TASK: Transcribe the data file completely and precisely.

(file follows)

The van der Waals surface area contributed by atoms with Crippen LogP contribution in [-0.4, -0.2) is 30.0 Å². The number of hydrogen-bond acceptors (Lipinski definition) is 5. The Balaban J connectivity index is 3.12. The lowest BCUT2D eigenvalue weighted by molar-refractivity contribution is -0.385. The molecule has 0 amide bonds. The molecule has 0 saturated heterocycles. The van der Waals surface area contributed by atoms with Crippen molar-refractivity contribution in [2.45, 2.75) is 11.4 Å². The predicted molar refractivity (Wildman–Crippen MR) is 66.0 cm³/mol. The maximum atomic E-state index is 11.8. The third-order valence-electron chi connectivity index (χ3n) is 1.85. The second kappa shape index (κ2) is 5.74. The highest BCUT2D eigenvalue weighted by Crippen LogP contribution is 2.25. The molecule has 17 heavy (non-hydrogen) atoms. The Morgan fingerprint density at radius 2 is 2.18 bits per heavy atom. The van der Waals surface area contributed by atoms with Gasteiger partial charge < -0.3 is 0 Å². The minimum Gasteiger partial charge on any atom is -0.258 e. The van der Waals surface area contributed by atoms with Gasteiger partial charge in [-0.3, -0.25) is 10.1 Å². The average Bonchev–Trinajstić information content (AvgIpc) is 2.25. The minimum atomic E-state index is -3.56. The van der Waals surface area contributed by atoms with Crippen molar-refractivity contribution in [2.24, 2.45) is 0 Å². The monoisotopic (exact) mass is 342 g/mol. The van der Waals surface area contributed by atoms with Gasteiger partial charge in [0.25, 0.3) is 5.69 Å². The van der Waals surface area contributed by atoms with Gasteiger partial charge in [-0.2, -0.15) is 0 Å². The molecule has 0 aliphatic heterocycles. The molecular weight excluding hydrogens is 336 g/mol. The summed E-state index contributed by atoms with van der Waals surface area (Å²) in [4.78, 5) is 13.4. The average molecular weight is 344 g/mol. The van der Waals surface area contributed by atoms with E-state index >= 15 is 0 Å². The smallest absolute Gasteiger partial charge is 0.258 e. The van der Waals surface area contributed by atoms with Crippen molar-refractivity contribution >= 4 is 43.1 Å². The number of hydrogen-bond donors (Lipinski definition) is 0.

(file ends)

The van der Waals surface area contributed by atoms with Crippen LogP contribution in [-0.4, -0.2) is 30.0 Å². The number of hydrogen-bond acceptors (Lipinski definition) is 5. The Balaban J connectivity index is 3.12. The lowest BCUT2D eigenvalue weighted by molar-refractivity contribution is -0.385. The molecule has 0 amide bonds. The molecule has 0 saturated heterocycles. The van der Waals surface area contributed by atoms with Crippen molar-refractivity contribution in [2.45, 2.75) is 11.4 Å². The predicted molar refractivity (Wildman–Crippen MR) is 66.0 cm³/mol. The maximum atomic E-state index is 11.8. The third-order valence-electron chi connectivity index (χ3n) is 1.85. The second kappa shape index (κ2) is 5.74. The highest BCUT2D eigenvalue weighted by Crippen LogP contribution is 2.25. The molecule has 17 heavy (non-hydrogen) atoms. The Morgan fingerprint density at radius 2 is 2.18 bits per heavy atom. The van der Waals surface area contributed by atoms with Gasteiger partial charge < -0.3 is 0 Å². The minimum Gasteiger partial charge on any atom is -0.258 e. The van der Waals surface area contributed by atoms with Gasteiger partial charge in [-0.3, -0.25) is 10.1 Å². The average Bonchev–Trinajstić information content (AvgIpc) is 2.25. The minimum atomic E-state index is -3.56. The van der Waals surface area contributed by atoms with Crippen molar-refractivity contribution in [2.24, 2.45) is 0 Å². The monoisotopic (exact) mass is 342 g/mol. The van der Waals surface area contributed by atoms with Gasteiger partial charge in [0.25, 0.3) is 5.69 Å². The van der Waals surface area contributed by atoms with Gasteiger partial charge in [-0.2, -0.15) is 0 Å². The molecule has 0 aliphatic heterocycles. The molecular weight excluding hydrogens is 336 g/mol. The summed E-state index contributed by atoms with van der Waals surface area (Å²) in [4.78, 5) is 13.4. The average molecular weight is 344 g/mol. The van der Waals surface area contributed by atoms with E-state index >= 15 is 0 Å². The smallest absolute Gasteiger partial charge is 0.258 e. The van der Waals surface area contributed by atoms with Crippen molar-refractivity contribution >= 4 is 43.1 Å². The number of hydrogen-bond donors (Lipinski definition) is 0.